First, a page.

It would, after all, be very easy if everything that existed were observable through science. It would give us the comfort of certainty about what life is like, and clear-cut answers to its biggest questions. Part of me suspects that this is the reason why materialism is so appealing to many.

But, whether or not I’m right about that last, it is too simple–too easy to say that we can simply wave off our basic experience of life. We can’t simply reject introspection, as Rosenberg suggests.

Of course, I would argue that refusing to reject introspection means rejecting materialist accounts of the mind. And this is precisely why Rosenberg is so interested in discrediting introspection; he knows it is inconsistent with his materialism.

As much has been said, I’ve still not touched on all the ways in which Rosenberg shows how materialism breaks down into self-contradiction. I don’t think it is an exaggeration to say that his book has done more to convince me of the falsehood of materialism than anything I’ve read from a theist.

Dumping the Baggage of Logic and Science

img_trashTreasureA fairly common objection to theism is the idea that appeals to God to explain the universe actually explain nothing because (so it is claimed) God himself cannot be explained. This is the core of Richard Dawkins’ famous “Boeing 747 Gambit”, for instance.

Of course, several problems have been pointed out with this: that the concept of God is far better understood by theologians and philosophers than this, and that constantly demanding an explanation of the explanation is not a valid argument, among others.

But atheist Alex Rosenberg inadvertently gives us an even more fundamental reason why modern atheists are in no position to make such complaints. From his view as an atheist:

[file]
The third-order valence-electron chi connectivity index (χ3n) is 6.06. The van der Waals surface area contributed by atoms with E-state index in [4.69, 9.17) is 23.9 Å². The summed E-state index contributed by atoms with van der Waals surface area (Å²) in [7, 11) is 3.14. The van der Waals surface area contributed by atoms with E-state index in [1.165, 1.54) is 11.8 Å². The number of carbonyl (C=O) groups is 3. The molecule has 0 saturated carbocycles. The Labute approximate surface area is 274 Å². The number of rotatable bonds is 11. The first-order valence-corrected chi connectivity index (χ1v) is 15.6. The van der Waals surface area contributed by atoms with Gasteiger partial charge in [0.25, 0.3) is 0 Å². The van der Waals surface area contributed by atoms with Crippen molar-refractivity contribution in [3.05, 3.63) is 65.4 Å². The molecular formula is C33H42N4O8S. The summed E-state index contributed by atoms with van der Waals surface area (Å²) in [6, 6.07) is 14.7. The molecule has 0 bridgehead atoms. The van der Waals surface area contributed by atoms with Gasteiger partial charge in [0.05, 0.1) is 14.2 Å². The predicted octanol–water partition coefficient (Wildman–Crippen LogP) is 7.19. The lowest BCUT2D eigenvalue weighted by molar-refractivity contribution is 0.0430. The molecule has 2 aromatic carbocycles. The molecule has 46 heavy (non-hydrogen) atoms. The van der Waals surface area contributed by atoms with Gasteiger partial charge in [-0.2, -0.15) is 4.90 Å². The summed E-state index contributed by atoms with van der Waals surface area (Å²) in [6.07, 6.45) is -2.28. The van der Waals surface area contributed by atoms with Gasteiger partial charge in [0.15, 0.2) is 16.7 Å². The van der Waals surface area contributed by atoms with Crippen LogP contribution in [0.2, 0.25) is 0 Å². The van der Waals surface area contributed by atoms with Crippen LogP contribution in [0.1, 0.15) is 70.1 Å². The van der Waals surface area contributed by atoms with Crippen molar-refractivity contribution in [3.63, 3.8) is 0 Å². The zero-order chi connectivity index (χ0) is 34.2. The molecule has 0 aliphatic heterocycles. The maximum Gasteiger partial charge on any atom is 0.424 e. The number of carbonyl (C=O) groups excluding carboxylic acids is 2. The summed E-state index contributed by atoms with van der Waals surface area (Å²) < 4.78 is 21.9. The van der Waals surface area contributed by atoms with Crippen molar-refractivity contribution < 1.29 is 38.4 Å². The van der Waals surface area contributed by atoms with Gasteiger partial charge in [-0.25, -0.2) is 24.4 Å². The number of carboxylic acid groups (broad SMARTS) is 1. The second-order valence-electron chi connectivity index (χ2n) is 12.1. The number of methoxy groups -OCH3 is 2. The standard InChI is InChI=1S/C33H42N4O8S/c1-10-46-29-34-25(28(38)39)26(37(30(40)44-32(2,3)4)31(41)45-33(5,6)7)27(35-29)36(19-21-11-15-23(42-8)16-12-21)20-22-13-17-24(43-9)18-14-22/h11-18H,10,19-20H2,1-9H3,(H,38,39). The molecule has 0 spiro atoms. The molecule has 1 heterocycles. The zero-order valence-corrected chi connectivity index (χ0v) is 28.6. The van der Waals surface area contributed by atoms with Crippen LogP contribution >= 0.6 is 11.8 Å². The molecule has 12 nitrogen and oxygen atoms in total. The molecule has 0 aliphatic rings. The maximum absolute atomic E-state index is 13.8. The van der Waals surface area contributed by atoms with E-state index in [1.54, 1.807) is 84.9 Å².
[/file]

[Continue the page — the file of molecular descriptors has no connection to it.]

Why is there something rather than nothing? Physics, especially quantum physics, shows that the correct answer to this question is: No reason, no reason at all. (“The Atheist’s Guide to Reality”, p. 38)

For modern atheists, the universe (or multiverse) is simply a “brute fact”. That is, it is something that just exists, which has no apparent explanation. Surely, this is an appeal to magic in all but name. Proponents of it certainly should stop throwing rhetorical bricks.

Nor does trying to appeal to authority help. Rosenberg would have us believe that he wasn’t led into this corner by his atheism, but by science. Of course, this is contradicted by the actual facts.

Quantum mechanics has not remotely shown that anything (let alone everything) comes into existence for “no reason at all”. And this is only one more example of the New Atheists being more in love with science fiction and bad science documentaries than actual science.

I’ve often been frustrated with the New Atheists that, in the name of science, so many of them have been willing to jettison the fields of Sociology and Anthropology in order to cling to the (false) idea that religion causes great evil in people. But I now think it is time to add Quantum Physics to the list of sciences they reject.

That is to say that Rosenberg, like the other New Atheists, is completely willing to horribly distort the findings of Quantum Physics if it will serve their purposes. Every time a field of study opposes their platform, they have no scruples about doubling down and denying or distorting the facts.

One begins to wonder, then, what will be left of science once the New Atheists are done with it.

Now That the Building is Here, We Don’t Need the Foundation

destroyed-beach-mansion-at-rodanthe-beachI think apologists should be grateful for atheist philosopher Alex Rosenberg, as he (inadvertently) lays out the flaws in modern atheism more clearly than any theist has managed.

[My position] is the conviction that the methods of science are the only reliable ways to secure knowledge of anything.